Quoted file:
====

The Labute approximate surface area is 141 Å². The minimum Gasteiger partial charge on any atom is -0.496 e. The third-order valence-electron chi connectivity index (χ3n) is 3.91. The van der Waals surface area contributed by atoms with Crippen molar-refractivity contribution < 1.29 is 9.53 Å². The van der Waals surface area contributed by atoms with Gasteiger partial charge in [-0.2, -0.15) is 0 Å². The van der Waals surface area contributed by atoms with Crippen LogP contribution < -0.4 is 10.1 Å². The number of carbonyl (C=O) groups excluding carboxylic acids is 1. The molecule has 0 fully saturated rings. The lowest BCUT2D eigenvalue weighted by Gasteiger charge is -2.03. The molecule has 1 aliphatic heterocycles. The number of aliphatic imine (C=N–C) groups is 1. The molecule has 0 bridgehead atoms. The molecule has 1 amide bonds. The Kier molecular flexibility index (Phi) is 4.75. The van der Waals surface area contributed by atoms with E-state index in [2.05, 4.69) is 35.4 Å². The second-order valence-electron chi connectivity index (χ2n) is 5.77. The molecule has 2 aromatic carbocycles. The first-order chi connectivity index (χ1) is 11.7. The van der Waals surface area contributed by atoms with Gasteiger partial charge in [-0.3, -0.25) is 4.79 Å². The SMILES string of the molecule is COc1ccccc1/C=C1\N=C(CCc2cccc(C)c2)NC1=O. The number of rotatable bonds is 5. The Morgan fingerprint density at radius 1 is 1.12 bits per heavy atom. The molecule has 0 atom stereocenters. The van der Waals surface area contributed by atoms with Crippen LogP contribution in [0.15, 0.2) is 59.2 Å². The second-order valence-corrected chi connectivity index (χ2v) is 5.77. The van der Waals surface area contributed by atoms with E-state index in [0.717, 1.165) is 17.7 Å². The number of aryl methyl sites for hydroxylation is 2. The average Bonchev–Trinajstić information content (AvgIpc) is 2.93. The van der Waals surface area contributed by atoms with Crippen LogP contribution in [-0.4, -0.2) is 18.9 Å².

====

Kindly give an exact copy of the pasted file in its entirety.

The Labute approximate surface area is 141 Å². The minimum Gasteiger partial charge on any atom is -0.496 e. The third-order valence-electron chi connectivity index (χ3n) is 3.91. The van der Waals surface area contributed by atoms with Crippen molar-refractivity contribution < 1.29 is 9.53 Å². The van der Waals surface area contributed by atoms with Gasteiger partial charge in [-0.2, -0.15) is 0 Å². The van der Waals surface area contributed by atoms with Crippen LogP contribution < -0.4 is 10.1 Å². The number of carbonyl (C=O) groups excluding carboxylic acids is 1. The molecule has 0 fully saturated rings. The lowest BCUT2D eigenvalue weighted by Gasteiger charge is -2.03. The molecule has 1 aliphatic heterocycles. The number of aliphatic imine (C=N–C) groups is 1. The molecule has 0 bridgehead atoms. The molecule has 1 amide bonds. The Kier molecular flexibility index (Phi) is 4.75. The van der Waals surface area contributed by atoms with E-state index in [2.05, 4.69) is 35.4 Å². The second-order valence-electron chi connectivity index (χ2n) is 5.77. The molecule has 2 aromatic carbocycles. The first-order chi connectivity index (χ1) is 11.7. The van der Waals surface area contributed by atoms with Gasteiger partial charge in [-0.3, -0.25) is 4.79 Å². The SMILES string of the molecule is COc1ccccc1/C=C1\N=C(CCc2cccc(C)c2)NC1=O. The number of rotatable bonds is 5. The Morgan fingerprint density at radius 1 is 1.12 bits per heavy atom. The molecule has 0 atom stereocenters. The van der Waals surface area contributed by atoms with Crippen LogP contribution in [0.15, 0.2) is 59.2 Å². The second-order valence-corrected chi connectivity index (χ2v) is 5.77. The van der Waals surface area contributed by atoms with E-state index in [0.717, 1.165) is 17.7 Å². The number of aryl methyl sites for hydroxylation is 2. The average Bonchev–Trinajstić information content (AvgIpc) is 2.93. The van der Waals surface area contributed by atoms with Crippen LogP contribution in [-0.4, -0.2) is 18.9 Å².